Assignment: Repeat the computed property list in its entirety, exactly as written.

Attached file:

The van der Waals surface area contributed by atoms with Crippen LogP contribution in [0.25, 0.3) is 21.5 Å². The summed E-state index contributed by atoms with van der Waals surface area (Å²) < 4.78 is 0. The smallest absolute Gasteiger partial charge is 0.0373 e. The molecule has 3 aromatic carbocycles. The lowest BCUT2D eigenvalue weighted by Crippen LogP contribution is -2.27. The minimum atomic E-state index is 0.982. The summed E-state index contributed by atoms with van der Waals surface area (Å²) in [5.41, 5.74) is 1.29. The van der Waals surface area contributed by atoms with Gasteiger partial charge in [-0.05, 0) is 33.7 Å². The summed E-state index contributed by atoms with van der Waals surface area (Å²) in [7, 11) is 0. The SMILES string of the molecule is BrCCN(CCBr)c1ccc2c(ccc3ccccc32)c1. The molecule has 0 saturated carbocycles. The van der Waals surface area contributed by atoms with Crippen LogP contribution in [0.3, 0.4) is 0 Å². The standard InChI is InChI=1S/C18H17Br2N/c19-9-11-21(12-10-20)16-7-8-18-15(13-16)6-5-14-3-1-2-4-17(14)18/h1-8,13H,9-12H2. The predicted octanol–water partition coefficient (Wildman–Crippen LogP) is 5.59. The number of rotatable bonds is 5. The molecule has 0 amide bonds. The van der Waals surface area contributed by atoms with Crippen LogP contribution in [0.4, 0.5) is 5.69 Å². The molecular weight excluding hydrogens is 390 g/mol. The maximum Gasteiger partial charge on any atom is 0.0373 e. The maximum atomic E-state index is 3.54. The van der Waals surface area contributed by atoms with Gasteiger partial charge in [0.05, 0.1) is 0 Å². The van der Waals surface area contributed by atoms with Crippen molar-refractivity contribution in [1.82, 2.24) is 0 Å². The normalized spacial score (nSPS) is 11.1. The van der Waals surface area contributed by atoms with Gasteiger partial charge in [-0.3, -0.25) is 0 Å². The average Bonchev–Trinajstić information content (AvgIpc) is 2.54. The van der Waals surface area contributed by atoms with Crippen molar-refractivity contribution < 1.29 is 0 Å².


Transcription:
The van der Waals surface area contributed by atoms with Crippen LogP contribution in [0.25, 0.3) is 21.5 Å². The summed E-state index contributed by atoms with van der Waals surface area (Å²) < 4.78 is 0. The smallest absolute Gasteiger partial charge is 0.0373 e. The molecule has 3 aromatic carbocycles. The lowest BCUT2D eigenvalue weighted by Crippen LogP contribution is -2.27. The minimum atomic E-state index is 0.982. The summed E-state index contributed by atoms with van der Waals surface area (Å²) in [5.41, 5.74) is 1.29. The van der Waals surface area contributed by atoms with Gasteiger partial charge in [-0.05, 0) is 33.7 Å². The summed E-state index contributed by atoms with van der Waals surface area (Å²) in [7, 11) is 0. The SMILES string of the molecule is BrCCN(CCBr)c1ccc2c(ccc3ccccc32)c1. The molecule has 0 saturated carbocycles. The van der Waals surface area contributed by atoms with Crippen LogP contribution in [0.3, 0.4) is 0 Å². The standard InChI is InChI=1S/C18H17Br2N/c19-9-11-21(12-10-20)16-7-8-18-15(13-16)6-5-14-3-1-2-4-17(14)18/h1-8,13H,9-12H2. The predicted octanol–water partition coefficient (Wildman–Crippen LogP) is 5.59. The number of rotatable bonds is 5. The molecule has 0 amide bonds. The van der Waals surface area contributed by atoms with Crippen LogP contribution in [0.4, 0.5) is 5.69 Å². The molecular weight excluding hydrogens is 390 g/mol. The maximum Gasteiger partial charge on any atom is 0.0373 e. The maximum atomic E-state index is 3.54. The van der Waals surface area contributed by atoms with Gasteiger partial charge in [0.05, 0.1) is 0 Å². The van der Waals surface area contributed by atoms with Crippen molar-refractivity contribution in [1.82, 2.24) is 0 Å². The normalized spacial score (nSPS) is 11.1. The van der Waals surface area contributed by atoms with Gasteiger partial charge in [-0.3, -0.25) is 0 Å². The average Bonchev–Trinajstić information content (AvgIpc) is 2.54. The van der Waals surface area contributed by atoms with Crippen molar-refractivity contribution < 1.29 is 0 Å².